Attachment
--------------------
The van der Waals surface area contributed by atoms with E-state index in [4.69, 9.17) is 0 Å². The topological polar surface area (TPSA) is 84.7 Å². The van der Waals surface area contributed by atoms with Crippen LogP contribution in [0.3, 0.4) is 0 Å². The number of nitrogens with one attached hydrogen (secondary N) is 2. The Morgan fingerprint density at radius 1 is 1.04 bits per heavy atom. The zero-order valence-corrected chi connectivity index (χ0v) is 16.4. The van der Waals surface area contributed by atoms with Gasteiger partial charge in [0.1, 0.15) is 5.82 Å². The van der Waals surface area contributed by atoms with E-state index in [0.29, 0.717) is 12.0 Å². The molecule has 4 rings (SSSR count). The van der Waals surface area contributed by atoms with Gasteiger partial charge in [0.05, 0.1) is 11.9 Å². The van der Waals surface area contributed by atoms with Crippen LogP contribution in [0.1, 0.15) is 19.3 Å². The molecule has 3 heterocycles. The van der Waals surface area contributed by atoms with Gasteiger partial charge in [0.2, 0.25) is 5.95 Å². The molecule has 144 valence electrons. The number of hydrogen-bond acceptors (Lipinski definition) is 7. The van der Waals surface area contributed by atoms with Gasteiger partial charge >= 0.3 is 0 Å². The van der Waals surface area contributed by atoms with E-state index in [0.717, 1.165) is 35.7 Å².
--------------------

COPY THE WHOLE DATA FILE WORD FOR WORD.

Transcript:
The van der Waals surface area contributed by atoms with E-state index in [4.69, 9.17) is 0 Å². The topological polar surface area (TPSA) is 84.7 Å². The van der Waals surface area contributed by atoms with Crippen LogP contribution in [0.3, 0.4) is 0 Å². The number of nitrogens with one attached hydrogen (secondary N) is 2. The Morgan fingerprint density at radius 1 is 1.04 bits per heavy atom. The zero-order valence-corrected chi connectivity index (χ0v) is 16.4. The van der Waals surface area contributed by atoms with Gasteiger partial charge in [0.1, 0.15) is 5.82 Å². The van der Waals surface area contributed by atoms with E-state index in [0.29, 0.717) is 12.0 Å². The molecule has 4 rings (SSSR count). The van der Waals surface area contributed by atoms with Gasteiger partial charge in [0.05, 0.1) is 11.9 Å². The van der Waals surface area contributed by atoms with Crippen LogP contribution in [0.1, 0.15) is 19.3 Å². The molecule has 3 heterocycles. The van der Waals surface area contributed by atoms with Gasteiger partial charge in [0.2, 0.25) is 5.95 Å². The molecule has 144 valence electrons. The number of hydrogen-bond acceptors (Lipinski definition) is 7. The van der Waals surface area contributed by atoms with Gasteiger partial charge >= 0.3 is 0 Å². The van der Waals surface area contributed by atoms with E-state index in [0.717, 1.165) is 35.7 Å².